Photographer Harvey Stein was a child when he first visited Coney Island with his parents in the late 1950s. To his eyes the beachfront sliver of Brooklyn, New York, was a bustling, colorful, and terrifying place. He saw sailors fighting and rode on the Parachute Jump, a vertiginous amusement that afforded passengers a lofty view of the boardwalk. Stein longed to return, but he wouldn’t until 1970, when he came back with a camera. Coney Island had changed by then, its famed attractions demolished or decaying, its whimsical skyline of carnival architecture dwarfed by the looming towers of low-income public housing. But it was here that he found an endlessly diverse array of people. They were “young, old, skinny, fat, beautiful, ugly, white, brown, black, and on and on.” Strangers were unusually friendly and didn’t mind being photographed.

More than forty years later, Stein is still taking photographs of Coney Island. Often lingering on faces, his brand of street photography can feel surprisingly intimate. He says the work is a blend of confrontation and collaboration with his subjects: he invades their private space, but with their full permission.

Stein describes Coney Island as a cultural experience, “a fantasy land of the past with a seedy present and an irrepressible optimism about its future.” This is a setting where visitors let go of their inhibitions, where performers and exhibitionists have thronged for more than a century. The beach and boardwalk are an impromptu stage for all sorts of daring and joyful endeavors. Brave members of the Polar Bear Club plunge into the icy Atlantic during the winter months. Snake charmers caress their serpents. People soak up the rays and strut their stuff.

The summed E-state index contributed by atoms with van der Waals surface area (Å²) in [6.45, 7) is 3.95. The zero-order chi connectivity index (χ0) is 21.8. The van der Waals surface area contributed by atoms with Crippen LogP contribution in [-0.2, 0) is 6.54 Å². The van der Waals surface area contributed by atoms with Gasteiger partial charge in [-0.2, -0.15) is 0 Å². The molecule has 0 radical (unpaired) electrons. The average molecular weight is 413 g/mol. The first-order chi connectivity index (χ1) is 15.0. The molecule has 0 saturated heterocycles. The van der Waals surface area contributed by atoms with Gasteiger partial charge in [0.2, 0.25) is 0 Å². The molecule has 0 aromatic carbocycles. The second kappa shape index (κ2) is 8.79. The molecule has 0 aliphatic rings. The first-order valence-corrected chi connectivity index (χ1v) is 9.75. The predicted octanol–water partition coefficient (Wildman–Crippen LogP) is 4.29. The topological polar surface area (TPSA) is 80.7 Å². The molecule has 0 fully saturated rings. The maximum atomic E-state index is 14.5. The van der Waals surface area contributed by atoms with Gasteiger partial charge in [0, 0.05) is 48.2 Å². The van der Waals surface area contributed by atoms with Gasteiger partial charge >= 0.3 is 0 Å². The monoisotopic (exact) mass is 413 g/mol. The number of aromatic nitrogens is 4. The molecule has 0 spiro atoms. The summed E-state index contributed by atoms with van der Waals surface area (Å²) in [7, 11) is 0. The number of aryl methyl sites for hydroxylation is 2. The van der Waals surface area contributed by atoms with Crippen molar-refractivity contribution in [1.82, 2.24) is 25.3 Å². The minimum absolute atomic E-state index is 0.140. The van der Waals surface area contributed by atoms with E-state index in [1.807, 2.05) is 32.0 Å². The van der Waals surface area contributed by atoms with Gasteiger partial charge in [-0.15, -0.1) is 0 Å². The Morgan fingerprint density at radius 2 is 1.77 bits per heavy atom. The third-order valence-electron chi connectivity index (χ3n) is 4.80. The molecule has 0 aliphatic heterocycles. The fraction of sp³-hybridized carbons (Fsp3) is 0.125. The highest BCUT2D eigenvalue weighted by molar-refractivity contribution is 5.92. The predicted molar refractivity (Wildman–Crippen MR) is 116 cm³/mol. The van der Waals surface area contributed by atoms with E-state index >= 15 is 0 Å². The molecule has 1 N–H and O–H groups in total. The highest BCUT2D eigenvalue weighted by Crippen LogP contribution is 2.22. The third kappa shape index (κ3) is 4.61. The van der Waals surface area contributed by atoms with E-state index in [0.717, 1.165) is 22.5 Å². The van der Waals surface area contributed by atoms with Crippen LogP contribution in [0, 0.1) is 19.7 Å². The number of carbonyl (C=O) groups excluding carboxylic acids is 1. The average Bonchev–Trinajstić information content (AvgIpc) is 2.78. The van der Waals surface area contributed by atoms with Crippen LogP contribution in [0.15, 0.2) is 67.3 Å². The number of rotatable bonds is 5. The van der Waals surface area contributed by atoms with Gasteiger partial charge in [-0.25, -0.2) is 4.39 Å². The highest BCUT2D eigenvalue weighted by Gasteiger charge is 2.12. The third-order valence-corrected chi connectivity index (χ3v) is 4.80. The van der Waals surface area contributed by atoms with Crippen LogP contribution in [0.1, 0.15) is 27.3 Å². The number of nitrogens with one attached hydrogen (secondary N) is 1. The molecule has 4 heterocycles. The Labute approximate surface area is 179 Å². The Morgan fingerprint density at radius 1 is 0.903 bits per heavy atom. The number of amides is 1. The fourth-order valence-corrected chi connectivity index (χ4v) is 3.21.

In recent years private and civic efforts to revitalize the area have met with varying success. Coney Island now has a minor-league ballpark, a renovated and expanded aquarium, and two amusement parks. Its streets are safer than they’ve been in decades. There are complaints, of course — some visitors gripe about the overpriced rides and the long lines and the crowds. (More than a hundred thousand people visit Coney Island on an average summer day.) Preservation groups have tried to prevent real-estate speculators from destroying the community’s quirky character with luxury condos and franchises. The majority of Coney Island’s residents still live in public housing, and unemployment is around 13 percent. The neighborhood is “an oasis of decay and funkiness,” Stein observes fondly, in “the ever-gentrifying milieu of New York City.”

The aura of nostalgia on Coney Island may be cloying to some, but Stein’s photographs find an authentic spirit here. As Giuseppe Cautela rhapsodized in The American Mercury in 1925: “When you bathe at Coney Island, you bathe in the American Jordan. It is holy water. Nowhere else in the United States will you see so many races mingle in a common purpose for a common good.”

This selection of images is from Stein’s book Coney Island: 40 Years. The photographer admits that he doesn’t quite understand his compulsion to revisit the same territory again and again, but he’s already planning a sequel, Coney Island: 50 Years.

— Ed.

These photographs originally appeared in Coney Island: 40 Years, by Harvey Stein. Copyright © 2011 by Harvey Stein. They appear by permission of Schiffer Publishing, LTD.